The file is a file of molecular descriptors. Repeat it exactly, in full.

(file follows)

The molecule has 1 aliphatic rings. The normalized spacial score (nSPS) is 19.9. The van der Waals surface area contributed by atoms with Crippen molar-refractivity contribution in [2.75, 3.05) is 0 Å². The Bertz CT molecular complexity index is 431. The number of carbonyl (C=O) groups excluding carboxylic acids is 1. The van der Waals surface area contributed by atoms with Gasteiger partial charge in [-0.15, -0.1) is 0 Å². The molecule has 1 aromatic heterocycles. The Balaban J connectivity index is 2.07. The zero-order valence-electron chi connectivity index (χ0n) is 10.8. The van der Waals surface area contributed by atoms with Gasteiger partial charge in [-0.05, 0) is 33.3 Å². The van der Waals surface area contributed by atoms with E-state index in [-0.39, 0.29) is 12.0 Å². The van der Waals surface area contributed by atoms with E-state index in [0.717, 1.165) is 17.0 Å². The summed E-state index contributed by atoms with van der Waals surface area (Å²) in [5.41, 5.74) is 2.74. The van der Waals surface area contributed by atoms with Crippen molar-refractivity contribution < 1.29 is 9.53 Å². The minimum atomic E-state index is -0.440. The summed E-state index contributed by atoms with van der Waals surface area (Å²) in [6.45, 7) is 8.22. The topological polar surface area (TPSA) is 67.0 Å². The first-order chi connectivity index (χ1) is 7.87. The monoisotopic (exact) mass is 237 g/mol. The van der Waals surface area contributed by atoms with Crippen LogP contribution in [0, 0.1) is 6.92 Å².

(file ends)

The molecule has 1 aliphatic rings. The normalized spacial score (nSPS) is 19.9. The van der Waals surface area contributed by atoms with Crippen molar-refractivity contribution in [2.75, 3.05) is 0 Å². The Bertz CT molecular complexity index is 431. The number of carbonyl (C=O) groups excluding carboxylic acids is 1. The van der Waals surface area contributed by atoms with Gasteiger partial charge in [-0.15, -0.1) is 0 Å². The molecule has 1 aromatic heterocycles. The Balaban J connectivity index is 2.07. The zero-order valence-electron chi connectivity index (χ0n) is 10.8. The van der Waals surface area contributed by atoms with Gasteiger partial charge in [-0.05, 0) is 33.3 Å². The van der Waals surface area contributed by atoms with E-state index in [-0.39, 0.29) is 12.0 Å². The van der Waals surface area contributed by atoms with E-state index in [0.717, 1.165) is 17.0 Å². The summed E-state index contributed by atoms with van der Waals surface area (Å²) in [5.41, 5.74) is 2.74. The van der Waals surface area contributed by atoms with Crippen molar-refractivity contribution < 1.29 is 9.53 Å². The minimum atomic E-state index is -0.440. The summed E-state index contributed by atoms with van der Waals surface area (Å²) in [6.45, 7) is 8.22. The topological polar surface area (TPSA) is 67.0 Å². The first-order chi connectivity index (χ1) is 7.87. The monoisotopic (exact) mass is 237 g/mol. The van der Waals surface area contributed by atoms with Crippen LogP contribution in [0, 0.1) is 6.92 Å².